Missteps behind him, Silver senses Jordan's strides as an owner


CHARLOTTE, N.C. — We all know who Michael Jordan was as a player. He was one of the most decorated athletes to ever pick up a basketball. But what about Jordan, the Charlotte Bobcats owner?

NBA commissioner Adam Silver is intimately familiar with both. As a Duke student, he watched Jordan as a collegiate at North Carolina. Again, as Silver worked in the NBA office, he watched Jordan terrorize defenders and rule the league.

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So, what does Silver, who has been there for much of Jordan’s journey from the court to the front office, think of the experience of watching the NBA’s greatest player serve as an owner? “It’s a thrill,” he said.

While Jordan has experienced some growing pains as an owner, Silver said can see Jordan making strides as the leader of a franchise. Jordan is not always front and center, but he makes his voice heard on all league matters, Silver said.

"I would say behind the scenes he's ferocious fighter,” Silver said. “He’s had a major role in our collective bargaining process and our revenue sharing discussions."

It wasn’t long ago that Jordan channeled that energy toward making basketball decisions. Time and again, those decisions turned out to be the wrong ones. Bad draft picks and trades kept the Bobcats in the league’s cellar for years.

Now that they’re on the precipice of peeking out of that franchise-long downturn, Silver said he can sense Jordan handling his team with more patience. He’s no longer exercising the quick-fix mentality that cost the Bobcats in money and time in the past.  

"I think it can get a little frustrating for him at times because he's learning it's not like taking over a game,” Silver said of Jordan’s approach. “It's a process building a championship team. If Michael were a player, he'd still be in his rookie-scale contract right now in his fourth year as an NBA owner. But he's learning on the job. I think he'd admit he's learning every year."

This season the Bobcats sit at 34-37 on the season and occupy the No. 7 slot in the Eastern Conference standings after Monday's 100-89 loss to t

he Rockets.

A large part of that that push came through the draft, with Kemba Walker, Michael Kidd-Gilchrist and Cody Zeller all playing solid minutes. But the biggest move came in free agency, where Jordan has either taken gambles or been asked to sit out in the past. Tyrus Thomas’ five-year, $40 million deal comes to mind.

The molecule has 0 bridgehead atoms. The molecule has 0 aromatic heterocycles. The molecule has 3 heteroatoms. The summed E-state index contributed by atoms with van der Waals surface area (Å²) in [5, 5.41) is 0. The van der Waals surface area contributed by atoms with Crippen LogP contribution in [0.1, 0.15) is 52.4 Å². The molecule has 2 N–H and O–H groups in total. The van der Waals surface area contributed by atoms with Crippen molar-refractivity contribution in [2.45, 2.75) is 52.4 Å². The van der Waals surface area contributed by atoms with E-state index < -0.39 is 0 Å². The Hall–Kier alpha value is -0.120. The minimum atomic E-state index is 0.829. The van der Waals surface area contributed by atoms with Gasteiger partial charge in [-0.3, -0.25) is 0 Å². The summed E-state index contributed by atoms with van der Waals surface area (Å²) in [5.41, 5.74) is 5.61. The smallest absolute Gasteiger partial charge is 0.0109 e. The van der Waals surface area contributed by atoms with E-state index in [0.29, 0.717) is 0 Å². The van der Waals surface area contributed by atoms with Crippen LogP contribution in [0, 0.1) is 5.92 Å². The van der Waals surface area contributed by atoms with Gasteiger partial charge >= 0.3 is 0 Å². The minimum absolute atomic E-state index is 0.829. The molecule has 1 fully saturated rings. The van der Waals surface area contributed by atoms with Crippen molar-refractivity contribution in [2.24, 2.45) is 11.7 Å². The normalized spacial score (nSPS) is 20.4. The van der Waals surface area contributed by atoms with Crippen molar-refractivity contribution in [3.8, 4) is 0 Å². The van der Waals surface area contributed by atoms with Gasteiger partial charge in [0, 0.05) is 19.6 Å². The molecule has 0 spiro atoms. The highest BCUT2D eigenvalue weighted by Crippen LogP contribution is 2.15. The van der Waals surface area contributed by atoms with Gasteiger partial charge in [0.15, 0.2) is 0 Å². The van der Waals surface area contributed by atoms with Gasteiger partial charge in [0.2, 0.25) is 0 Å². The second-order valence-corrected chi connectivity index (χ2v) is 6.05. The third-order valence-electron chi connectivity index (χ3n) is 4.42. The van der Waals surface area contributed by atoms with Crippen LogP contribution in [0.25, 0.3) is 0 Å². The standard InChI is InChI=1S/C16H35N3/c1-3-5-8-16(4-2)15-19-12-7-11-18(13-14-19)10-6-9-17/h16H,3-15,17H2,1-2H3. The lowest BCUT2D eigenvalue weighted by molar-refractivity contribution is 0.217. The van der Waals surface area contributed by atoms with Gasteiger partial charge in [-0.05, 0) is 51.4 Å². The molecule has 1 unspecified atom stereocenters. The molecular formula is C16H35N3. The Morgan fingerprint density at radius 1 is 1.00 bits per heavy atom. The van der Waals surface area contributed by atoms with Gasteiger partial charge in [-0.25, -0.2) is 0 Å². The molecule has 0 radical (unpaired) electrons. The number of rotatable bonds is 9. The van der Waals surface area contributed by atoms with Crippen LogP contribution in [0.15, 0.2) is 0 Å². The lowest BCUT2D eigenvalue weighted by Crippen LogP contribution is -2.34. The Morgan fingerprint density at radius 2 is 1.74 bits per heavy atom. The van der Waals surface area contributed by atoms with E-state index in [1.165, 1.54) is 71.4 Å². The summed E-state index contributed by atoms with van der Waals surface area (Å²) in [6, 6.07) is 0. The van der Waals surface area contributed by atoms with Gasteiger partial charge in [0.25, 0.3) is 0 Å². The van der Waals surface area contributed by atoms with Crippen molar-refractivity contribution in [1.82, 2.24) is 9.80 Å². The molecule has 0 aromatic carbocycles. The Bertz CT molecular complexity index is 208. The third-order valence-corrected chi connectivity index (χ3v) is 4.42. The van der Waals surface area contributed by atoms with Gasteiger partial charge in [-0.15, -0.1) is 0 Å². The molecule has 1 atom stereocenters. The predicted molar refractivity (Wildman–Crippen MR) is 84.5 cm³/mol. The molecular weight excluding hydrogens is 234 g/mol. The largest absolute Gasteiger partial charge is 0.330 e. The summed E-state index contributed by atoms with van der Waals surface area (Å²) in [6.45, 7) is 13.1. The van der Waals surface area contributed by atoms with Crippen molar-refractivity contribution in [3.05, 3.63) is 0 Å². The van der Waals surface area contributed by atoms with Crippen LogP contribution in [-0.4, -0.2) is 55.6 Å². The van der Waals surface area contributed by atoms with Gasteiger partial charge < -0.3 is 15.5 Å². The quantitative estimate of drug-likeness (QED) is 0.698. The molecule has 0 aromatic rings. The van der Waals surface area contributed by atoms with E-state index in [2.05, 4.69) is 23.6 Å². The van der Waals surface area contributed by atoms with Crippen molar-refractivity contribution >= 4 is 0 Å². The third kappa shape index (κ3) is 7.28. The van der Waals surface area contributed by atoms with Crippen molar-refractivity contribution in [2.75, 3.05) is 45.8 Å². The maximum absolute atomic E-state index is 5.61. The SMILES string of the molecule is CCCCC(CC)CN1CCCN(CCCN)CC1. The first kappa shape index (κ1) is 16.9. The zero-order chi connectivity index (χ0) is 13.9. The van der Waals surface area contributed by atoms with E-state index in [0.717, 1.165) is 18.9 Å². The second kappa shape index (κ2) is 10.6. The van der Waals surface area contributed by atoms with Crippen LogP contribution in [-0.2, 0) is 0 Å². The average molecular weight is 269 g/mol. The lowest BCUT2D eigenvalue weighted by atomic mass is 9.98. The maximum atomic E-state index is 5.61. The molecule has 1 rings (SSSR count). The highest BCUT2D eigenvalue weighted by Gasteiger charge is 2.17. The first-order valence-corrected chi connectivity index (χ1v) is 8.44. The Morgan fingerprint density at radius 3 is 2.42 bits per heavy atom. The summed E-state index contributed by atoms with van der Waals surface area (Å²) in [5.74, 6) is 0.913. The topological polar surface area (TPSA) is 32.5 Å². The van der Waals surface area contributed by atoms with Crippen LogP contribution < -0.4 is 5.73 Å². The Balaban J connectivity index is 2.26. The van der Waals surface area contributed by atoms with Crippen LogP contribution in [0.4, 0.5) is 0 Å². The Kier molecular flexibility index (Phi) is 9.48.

This time the Bobcats picked up a player capable of changing their fortunes in Al Jefferson, and they picked him up for $41 million over three years. He’s already made an impact in year No. 1.

Silver credits Jordan for adding key pieces to his team, but he also credits the system put in place with the new collective-bargaining agreement, which tolls out harsher penalties for taxpaying teams.

"While we don't have the perfect system,” Silver said, “we put the teams like the Bobcats in the position where they could compete for championships and run a sustainable business. That was the goal, that teams should be judged by how they're managed, not just their market size.

“We still have work to do to get closer to a more equitable system. We've made a lot of progress and Michael is doing a great job competing within that system."

It appears that Jordan has learned from his many missteps, but he wasn’t alone in employing that knee-jerk approach.

There are other owners frustrated with their place in the league. And, as Silver said, because of the success each of them has experienced in other endeavors, it can make losing in the NBA a tough pill to swallow.

"It is a zero-sum game,” Silver said. “There can only be one champion every year and roughly half the teams are going to be winners and roughly half the teams are going to be losers. That's not easy to accept for a lot of people."

Jordan hasn’t been as vocal with his frustrations as other owners. He doesn’t exactly express the same fire of a Mark Cuban, and he’s not at the end of the bench as often as he was in years past.

"Michael, while he doesn't always wear his frustration sometimes and he's not the move emotive owner in terms of seeking the camera,” Silver said of Jordan’s intensity, “he had that (as a player) and continues to have that as an owner and an endorser."

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